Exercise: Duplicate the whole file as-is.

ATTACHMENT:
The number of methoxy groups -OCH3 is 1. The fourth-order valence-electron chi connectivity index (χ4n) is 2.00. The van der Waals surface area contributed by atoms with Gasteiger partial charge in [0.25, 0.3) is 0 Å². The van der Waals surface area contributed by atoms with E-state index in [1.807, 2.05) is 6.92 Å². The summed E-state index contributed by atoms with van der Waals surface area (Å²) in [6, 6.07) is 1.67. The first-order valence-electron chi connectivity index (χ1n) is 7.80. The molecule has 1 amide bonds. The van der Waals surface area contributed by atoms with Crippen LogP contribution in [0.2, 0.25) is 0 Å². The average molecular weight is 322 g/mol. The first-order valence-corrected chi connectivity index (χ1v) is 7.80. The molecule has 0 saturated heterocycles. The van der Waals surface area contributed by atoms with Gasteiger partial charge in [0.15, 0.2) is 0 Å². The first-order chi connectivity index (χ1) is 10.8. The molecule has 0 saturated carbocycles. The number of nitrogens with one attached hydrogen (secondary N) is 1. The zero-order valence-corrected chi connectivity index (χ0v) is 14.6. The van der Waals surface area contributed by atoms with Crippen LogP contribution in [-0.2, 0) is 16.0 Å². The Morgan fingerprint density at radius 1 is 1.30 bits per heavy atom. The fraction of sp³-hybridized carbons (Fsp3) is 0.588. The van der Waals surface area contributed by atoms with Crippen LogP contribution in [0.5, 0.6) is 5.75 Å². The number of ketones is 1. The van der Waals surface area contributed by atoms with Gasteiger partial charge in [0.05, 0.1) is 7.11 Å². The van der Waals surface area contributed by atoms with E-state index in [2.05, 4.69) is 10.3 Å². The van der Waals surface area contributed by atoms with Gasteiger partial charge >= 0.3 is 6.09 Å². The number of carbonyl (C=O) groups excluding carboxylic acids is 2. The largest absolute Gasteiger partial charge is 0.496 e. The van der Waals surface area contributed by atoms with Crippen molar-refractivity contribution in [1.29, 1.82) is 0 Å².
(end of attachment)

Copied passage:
The number of methoxy groups -OCH3 is 1. The fourth-order valence-electron chi connectivity index (χ4n) is 2.00. The van der Waals surface area contributed by atoms with Gasteiger partial charge in [0.25, 0.3) is 0 Å². The van der Waals surface area contributed by atoms with E-state index in [1.807, 2.05) is 6.92 Å². The summed E-state index contributed by atoms with van der Waals surface area (Å²) in [6, 6.07) is 1.67. The first-order valence-electron chi connectivity index (χ1n) is 7.80. The molecule has 1 amide bonds. The van der Waals surface area contributed by atoms with Crippen LogP contribution in [0.2, 0.25) is 0 Å². The average molecular weight is 322 g/mol. The first-order valence-corrected chi connectivity index (χ1v) is 7.80. The molecule has 0 saturated heterocycles. The van der Waals surface area contributed by atoms with Gasteiger partial charge in [0.15, 0.2) is 0 Å². The first-order chi connectivity index (χ1) is 10.8. The molecule has 0 saturated carbocycles. The number of nitrogens with one attached hydrogen (secondary N) is 1. The zero-order valence-corrected chi connectivity index (χ0v) is 14.6. The van der Waals surface area contributed by atoms with Crippen LogP contribution in [-0.2, 0) is 16.0 Å². The Morgan fingerprint density at radius 1 is 1.30 bits per heavy atom. The fraction of sp³-hybridized carbons (Fsp3) is 0.588. The van der Waals surface area contributed by atoms with Crippen LogP contribution in [0.5, 0.6) is 5.75 Å². The number of ketones is 1. The van der Waals surface area contributed by atoms with Gasteiger partial charge in [0.05, 0.1) is 7.11 Å². The van der Waals surface area contributed by atoms with E-state index in [2.05, 4.69) is 10.3 Å². The van der Waals surface area contributed by atoms with Gasteiger partial charge >= 0.3 is 6.09 Å². The number of carbonyl (C=O) groups excluding carboxylic acids is 2. The largest absolute Gasteiger partial charge is 0.496 e. The van der Waals surface area contributed by atoms with Crippen molar-refractivity contribution in [1.29, 1.82) is 0 Å².